Importance of the confirmatory assay for the detection of the HBsAg in the epidemiological studies and in the diagnosis of the viral Hepatitis B

L Sangaré, R Sombié, T Ouedraogo, I Sanou, A Bambara, C Ouédraogo, I.P Guissou

 

Abstract

Several epidemiological studies have reported high prevalence of HBsAg among pregnant women in Burkina Faso. They used various algorithms, as it is also done for the routine diagnostic. Knowing this antigen carriage rate in such a population or in other clinic attendees is important for the implementation of a national immunisation programme and the monitoring of patients with hepatitis B. Often, the screening tests were not confirmed in spite of the existence of known false positive and false negative results. The aim of this study was to determine a more accurate prevalence of HBsAg, among the pregnant women in Burkina Faso. From October 2006 to January 2007, blood samples were collected from 1139 pregnant women. Each sample was analyzed for HBsAg, using two assays and according to manufacturers’ instructions vis, Hepanostika®HBsAg Uniform II B9 (Bio-Mérieux; France) and HBsAg (V2) Abbott AxSYM® system (Abbott Diagnostics). All the positive samples were tested with a confirmatory neutralization assay- Hepanostika®HBsAg Uniform II B9 Confirmatory (Bio-Merieux). The mean age of the pregnant women was 24.85years [range: 15-45years] and the age range of 20-24 (37%) and 25-29 (25.4%) years were the most represented. The overall rate of HBsAg-positive pregnant women with the two screening assays was 20.9%. The HBsAg detection rate was significantly higher with Hepanostika® UniformII B9 (16.9%) than with HBsAg (V2) AxSYM system assay (12.1%), with P<0,0001. The general seroprevalence of HBsAg was 9% after the confirmatory neutralization testing, with 56.7% of false positive results: this difference was statistically significant (P<0.0001). The rate of HBsAg positive pregnant women was higher in the age range of 25-29years than in the others; however, this difference was not statistically significant. In an epidemiological approach, the results found in this study confirmed the Burkina Faso belonging to the high endemic carriage area for HBsAg. The results showed that in an individual approach, the confirmatory assay is necessary and there is a need to implement more accurate algorithm for the routine diagnostic in patients.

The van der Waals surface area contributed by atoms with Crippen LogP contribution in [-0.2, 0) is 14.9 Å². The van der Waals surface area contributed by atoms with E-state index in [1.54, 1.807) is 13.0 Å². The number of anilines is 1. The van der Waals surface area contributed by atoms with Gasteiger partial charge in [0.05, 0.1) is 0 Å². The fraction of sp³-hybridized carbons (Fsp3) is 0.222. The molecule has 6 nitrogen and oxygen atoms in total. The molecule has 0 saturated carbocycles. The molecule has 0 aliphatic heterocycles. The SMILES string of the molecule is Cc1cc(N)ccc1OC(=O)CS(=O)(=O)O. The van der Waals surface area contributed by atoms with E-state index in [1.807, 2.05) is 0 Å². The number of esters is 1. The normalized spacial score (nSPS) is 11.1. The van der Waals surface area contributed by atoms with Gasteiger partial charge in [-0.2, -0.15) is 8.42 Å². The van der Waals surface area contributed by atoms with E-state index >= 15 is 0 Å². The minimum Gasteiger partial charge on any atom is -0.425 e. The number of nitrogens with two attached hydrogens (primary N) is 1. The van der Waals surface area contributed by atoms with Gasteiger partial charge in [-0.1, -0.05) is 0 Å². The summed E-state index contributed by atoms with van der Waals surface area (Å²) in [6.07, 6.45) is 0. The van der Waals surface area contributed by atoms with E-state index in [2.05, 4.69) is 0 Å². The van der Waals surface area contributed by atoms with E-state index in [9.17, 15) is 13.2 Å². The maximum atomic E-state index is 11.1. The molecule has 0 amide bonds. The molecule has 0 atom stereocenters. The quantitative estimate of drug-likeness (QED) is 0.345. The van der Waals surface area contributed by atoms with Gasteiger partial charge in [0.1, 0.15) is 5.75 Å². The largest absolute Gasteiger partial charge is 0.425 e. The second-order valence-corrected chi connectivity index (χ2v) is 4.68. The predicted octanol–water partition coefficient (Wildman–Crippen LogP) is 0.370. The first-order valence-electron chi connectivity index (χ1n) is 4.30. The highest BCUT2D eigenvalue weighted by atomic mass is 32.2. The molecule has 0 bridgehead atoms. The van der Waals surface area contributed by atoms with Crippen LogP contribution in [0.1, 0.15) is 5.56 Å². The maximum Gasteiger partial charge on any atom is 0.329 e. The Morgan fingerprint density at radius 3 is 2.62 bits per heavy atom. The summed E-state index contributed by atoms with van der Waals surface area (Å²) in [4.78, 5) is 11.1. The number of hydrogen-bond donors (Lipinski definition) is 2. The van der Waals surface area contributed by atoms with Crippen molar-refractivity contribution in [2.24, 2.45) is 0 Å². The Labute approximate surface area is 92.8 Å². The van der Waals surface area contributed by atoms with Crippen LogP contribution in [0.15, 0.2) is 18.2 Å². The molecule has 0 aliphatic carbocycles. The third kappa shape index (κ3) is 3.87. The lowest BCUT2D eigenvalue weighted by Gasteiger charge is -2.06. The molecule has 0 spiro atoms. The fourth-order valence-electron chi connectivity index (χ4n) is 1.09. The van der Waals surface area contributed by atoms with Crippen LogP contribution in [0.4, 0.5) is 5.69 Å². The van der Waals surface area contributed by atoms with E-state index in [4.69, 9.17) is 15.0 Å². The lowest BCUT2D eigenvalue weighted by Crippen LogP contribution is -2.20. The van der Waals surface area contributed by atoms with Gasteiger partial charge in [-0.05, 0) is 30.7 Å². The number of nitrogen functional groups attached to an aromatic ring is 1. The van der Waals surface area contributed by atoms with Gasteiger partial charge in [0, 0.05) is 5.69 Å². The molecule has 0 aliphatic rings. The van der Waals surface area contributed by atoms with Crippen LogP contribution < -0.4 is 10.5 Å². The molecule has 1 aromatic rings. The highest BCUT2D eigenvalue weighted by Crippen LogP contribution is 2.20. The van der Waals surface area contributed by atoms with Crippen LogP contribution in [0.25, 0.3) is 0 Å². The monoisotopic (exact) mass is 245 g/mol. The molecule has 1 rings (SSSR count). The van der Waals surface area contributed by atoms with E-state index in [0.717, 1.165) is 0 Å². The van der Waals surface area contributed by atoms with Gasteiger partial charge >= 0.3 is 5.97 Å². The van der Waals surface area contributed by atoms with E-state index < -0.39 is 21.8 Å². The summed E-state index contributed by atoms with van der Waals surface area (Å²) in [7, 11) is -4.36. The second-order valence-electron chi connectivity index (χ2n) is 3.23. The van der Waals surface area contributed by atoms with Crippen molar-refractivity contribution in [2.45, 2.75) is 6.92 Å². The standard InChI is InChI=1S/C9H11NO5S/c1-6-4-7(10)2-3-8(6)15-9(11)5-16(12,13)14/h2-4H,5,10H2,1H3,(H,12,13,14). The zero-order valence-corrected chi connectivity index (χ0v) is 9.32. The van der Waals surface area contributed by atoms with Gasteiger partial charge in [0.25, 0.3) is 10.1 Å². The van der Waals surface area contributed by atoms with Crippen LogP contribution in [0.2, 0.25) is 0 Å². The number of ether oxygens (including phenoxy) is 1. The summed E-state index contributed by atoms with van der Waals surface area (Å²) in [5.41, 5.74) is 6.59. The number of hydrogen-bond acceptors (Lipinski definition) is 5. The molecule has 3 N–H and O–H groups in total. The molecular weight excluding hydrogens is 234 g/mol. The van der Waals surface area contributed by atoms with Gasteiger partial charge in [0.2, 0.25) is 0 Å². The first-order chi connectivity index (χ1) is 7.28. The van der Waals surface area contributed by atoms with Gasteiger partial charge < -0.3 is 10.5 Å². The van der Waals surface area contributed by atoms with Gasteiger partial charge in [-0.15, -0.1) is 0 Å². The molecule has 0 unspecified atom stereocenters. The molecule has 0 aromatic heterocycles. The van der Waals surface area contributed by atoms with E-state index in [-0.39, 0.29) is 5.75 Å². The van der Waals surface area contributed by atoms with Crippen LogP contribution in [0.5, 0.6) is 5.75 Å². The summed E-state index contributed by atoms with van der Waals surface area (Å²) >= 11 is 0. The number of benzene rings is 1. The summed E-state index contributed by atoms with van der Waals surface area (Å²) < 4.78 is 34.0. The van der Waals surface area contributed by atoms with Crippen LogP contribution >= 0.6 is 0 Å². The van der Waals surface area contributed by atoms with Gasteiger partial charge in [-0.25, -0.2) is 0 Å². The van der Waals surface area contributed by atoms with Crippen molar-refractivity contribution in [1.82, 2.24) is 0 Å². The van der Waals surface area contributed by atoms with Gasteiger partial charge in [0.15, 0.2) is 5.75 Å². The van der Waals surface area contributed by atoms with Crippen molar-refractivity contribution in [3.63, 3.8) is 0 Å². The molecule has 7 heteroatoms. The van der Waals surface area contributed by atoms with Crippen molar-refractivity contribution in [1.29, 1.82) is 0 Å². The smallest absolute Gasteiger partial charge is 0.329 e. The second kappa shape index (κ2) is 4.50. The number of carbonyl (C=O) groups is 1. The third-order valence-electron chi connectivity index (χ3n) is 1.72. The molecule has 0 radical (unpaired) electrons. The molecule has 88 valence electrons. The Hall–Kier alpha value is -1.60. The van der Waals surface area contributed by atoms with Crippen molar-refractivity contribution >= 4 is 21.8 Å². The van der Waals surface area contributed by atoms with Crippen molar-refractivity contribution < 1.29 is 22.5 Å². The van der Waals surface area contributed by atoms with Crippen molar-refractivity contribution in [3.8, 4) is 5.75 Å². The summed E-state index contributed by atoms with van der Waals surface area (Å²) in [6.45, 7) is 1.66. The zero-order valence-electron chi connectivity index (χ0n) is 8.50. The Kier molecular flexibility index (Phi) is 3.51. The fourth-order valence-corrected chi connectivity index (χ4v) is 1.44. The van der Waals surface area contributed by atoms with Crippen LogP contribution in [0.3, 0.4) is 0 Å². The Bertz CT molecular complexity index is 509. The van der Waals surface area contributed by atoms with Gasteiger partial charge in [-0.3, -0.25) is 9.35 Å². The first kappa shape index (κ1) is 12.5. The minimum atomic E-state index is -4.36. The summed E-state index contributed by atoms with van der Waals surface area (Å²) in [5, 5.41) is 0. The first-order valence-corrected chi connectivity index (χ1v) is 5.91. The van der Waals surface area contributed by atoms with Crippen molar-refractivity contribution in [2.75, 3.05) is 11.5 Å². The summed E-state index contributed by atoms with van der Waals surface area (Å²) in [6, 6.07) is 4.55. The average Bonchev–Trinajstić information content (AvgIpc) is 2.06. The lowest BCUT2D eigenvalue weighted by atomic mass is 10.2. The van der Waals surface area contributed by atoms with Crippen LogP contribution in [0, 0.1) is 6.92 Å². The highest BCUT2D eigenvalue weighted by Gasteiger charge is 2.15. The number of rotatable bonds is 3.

Key words: HBsAg, confirmatory assay, prevalence, pregnant women, Burkina Faso.

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Importance of the confirmatory assay for the detection of the HBsAg in the epidemiological studies and in the diagnosis of the viral Hepatitis B